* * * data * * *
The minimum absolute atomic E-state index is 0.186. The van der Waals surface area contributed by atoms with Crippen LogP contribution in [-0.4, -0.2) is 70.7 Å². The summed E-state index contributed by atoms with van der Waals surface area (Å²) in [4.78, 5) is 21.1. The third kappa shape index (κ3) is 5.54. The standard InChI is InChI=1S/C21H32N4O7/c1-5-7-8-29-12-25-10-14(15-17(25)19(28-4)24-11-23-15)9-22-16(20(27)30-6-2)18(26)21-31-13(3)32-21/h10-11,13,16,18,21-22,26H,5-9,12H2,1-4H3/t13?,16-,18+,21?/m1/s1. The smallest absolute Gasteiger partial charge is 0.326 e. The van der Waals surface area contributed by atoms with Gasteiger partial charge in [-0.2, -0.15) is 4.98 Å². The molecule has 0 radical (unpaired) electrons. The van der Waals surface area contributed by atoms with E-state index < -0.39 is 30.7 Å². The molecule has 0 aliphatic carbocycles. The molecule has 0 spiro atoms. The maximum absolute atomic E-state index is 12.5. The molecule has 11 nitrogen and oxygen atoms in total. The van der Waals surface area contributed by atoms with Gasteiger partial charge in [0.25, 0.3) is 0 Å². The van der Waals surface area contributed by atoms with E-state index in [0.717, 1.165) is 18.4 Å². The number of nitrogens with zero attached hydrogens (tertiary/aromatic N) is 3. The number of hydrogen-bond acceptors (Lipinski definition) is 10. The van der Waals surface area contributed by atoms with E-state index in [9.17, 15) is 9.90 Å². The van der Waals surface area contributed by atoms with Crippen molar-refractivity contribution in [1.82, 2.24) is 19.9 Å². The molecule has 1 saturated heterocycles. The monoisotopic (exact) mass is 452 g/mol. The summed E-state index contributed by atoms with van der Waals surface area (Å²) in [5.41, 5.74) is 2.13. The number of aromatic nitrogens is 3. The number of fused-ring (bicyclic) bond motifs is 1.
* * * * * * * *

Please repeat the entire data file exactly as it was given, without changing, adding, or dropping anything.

The minimum absolute atomic E-state index is 0.186. The van der Waals surface area contributed by atoms with Crippen LogP contribution in [-0.4, -0.2) is 70.7 Å². The summed E-state index contributed by atoms with van der Waals surface area (Å²) in [4.78, 5) is 21.1. The third kappa shape index (κ3) is 5.54. The standard InChI is InChI=1S/C21H32N4O7/c1-5-7-8-29-12-25-10-14(15-17(25)19(28-4)24-11-23-15)9-22-16(20(27)30-6-2)18(26)21-31-13(3)32-21/h10-11,13,16,18,21-22,26H,5-9,12H2,1-4H3/t13?,16-,18+,21?/m1/s1. The smallest absolute Gasteiger partial charge is 0.326 e. The van der Waals surface area contributed by atoms with Gasteiger partial charge in [-0.2, -0.15) is 4.98 Å². The molecule has 0 radical (unpaired) electrons. The van der Waals surface area contributed by atoms with E-state index < -0.39 is 30.7 Å². The molecule has 0 aliphatic carbocycles. The molecule has 0 spiro atoms. The maximum absolute atomic E-state index is 12.5. The molecule has 11 nitrogen and oxygen atoms in total. The van der Waals surface area contributed by atoms with Gasteiger partial charge in [0.25, 0.3) is 0 Å². The van der Waals surface area contributed by atoms with E-state index in [0.717, 1.165) is 18.4 Å². The number of nitrogens with zero attached hydrogens (tertiary/aromatic N) is 3. The number of hydrogen-bond acceptors (Lipinski definition) is 10. The van der Waals surface area contributed by atoms with E-state index in [9.17, 15) is 9.90 Å². The van der Waals surface area contributed by atoms with Crippen molar-refractivity contribution in [1.82, 2.24) is 19.9 Å². The molecule has 1 saturated heterocycles. The monoisotopic (exact) mass is 452 g/mol. The summed E-state index contributed by atoms with van der Waals surface area (Å²) in [5.41, 5.74) is 2.13. The number of aromatic nitrogens is 3. The number of fused-ring (bicyclic) bond motifs is 1.